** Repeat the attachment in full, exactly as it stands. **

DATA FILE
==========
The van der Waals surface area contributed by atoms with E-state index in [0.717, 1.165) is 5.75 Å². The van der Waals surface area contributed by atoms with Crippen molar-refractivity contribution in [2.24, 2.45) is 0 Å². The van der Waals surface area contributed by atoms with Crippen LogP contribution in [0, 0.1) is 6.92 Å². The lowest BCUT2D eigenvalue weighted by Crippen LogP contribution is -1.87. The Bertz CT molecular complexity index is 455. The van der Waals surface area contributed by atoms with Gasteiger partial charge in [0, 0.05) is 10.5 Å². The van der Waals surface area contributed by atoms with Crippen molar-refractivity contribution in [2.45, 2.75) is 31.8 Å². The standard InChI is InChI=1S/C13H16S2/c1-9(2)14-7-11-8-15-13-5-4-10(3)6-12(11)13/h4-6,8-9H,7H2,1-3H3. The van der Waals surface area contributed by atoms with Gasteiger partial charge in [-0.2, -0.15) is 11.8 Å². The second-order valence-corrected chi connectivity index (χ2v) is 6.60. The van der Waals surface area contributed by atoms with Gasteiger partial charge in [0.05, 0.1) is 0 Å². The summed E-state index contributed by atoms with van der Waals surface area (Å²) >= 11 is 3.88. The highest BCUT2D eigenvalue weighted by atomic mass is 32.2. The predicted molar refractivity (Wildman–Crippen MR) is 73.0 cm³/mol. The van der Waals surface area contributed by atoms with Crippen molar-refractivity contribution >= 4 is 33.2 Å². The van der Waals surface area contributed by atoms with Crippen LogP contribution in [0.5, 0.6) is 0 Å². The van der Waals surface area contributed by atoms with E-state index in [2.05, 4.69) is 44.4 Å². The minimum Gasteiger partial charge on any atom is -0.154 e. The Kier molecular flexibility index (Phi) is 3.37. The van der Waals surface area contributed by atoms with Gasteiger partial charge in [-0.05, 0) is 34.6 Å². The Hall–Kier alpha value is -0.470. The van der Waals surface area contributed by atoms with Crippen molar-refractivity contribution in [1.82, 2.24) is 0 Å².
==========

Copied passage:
The van der Waals surface area contributed by atoms with E-state index in [0.717, 1.165) is 5.75 Å². The van der Waals surface area contributed by atoms with Crippen molar-refractivity contribution in [2.24, 2.45) is 0 Å². The van der Waals surface area contributed by atoms with Crippen LogP contribution in [0, 0.1) is 6.92 Å². The lowest BCUT2D eigenvalue weighted by Crippen LogP contribution is -1.87. The Bertz CT molecular complexity index is 455. The van der Waals surface area contributed by atoms with Gasteiger partial charge in [0, 0.05) is 10.5 Å². The van der Waals surface area contributed by atoms with Crippen molar-refractivity contribution in [2.45, 2.75) is 31.8 Å². The standard InChI is InChI=1S/C13H16S2/c1-9(2)14-7-11-8-15-13-5-4-10(3)6-12(11)13/h4-6,8-9H,7H2,1-3H3. The van der Waals surface area contributed by atoms with Gasteiger partial charge in [-0.2, -0.15) is 11.8 Å². The second-order valence-corrected chi connectivity index (χ2v) is 6.60. The van der Waals surface area contributed by atoms with Gasteiger partial charge in [0.05, 0.1) is 0 Å². The summed E-state index contributed by atoms with van der Waals surface area (Å²) >= 11 is 3.88. The highest BCUT2D eigenvalue weighted by atomic mass is 32.2. The predicted molar refractivity (Wildman–Crippen MR) is 73.0 cm³/mol. The van der Waals surface area contributed by atoms with Crippen molar-refractivity contribution >= 4 is 33.2 Å². The van der Waals surface area contributed by atoms with Crippen LogP contribution in [0.5, 0.6) is 0 Å². The van der Waals surface area contributed by atoms with E-state index in [2.05, 4.69) is 44.4 Å². The minimum Gasteiger partial charge on any atom is -0.154 e. The Kier molecular flexibility index (Phi) is 3.37. The van der Waals surface area contributed by atoms with Gasteiger partial charge in [-0.05, 0) is 34.6 Å². The Hall–Kier alpha value is -0.470. The van der Waals surface area contributed by atoms with Crippen molar-refractivity contribution in [1.82, 2.24) is 0 Å².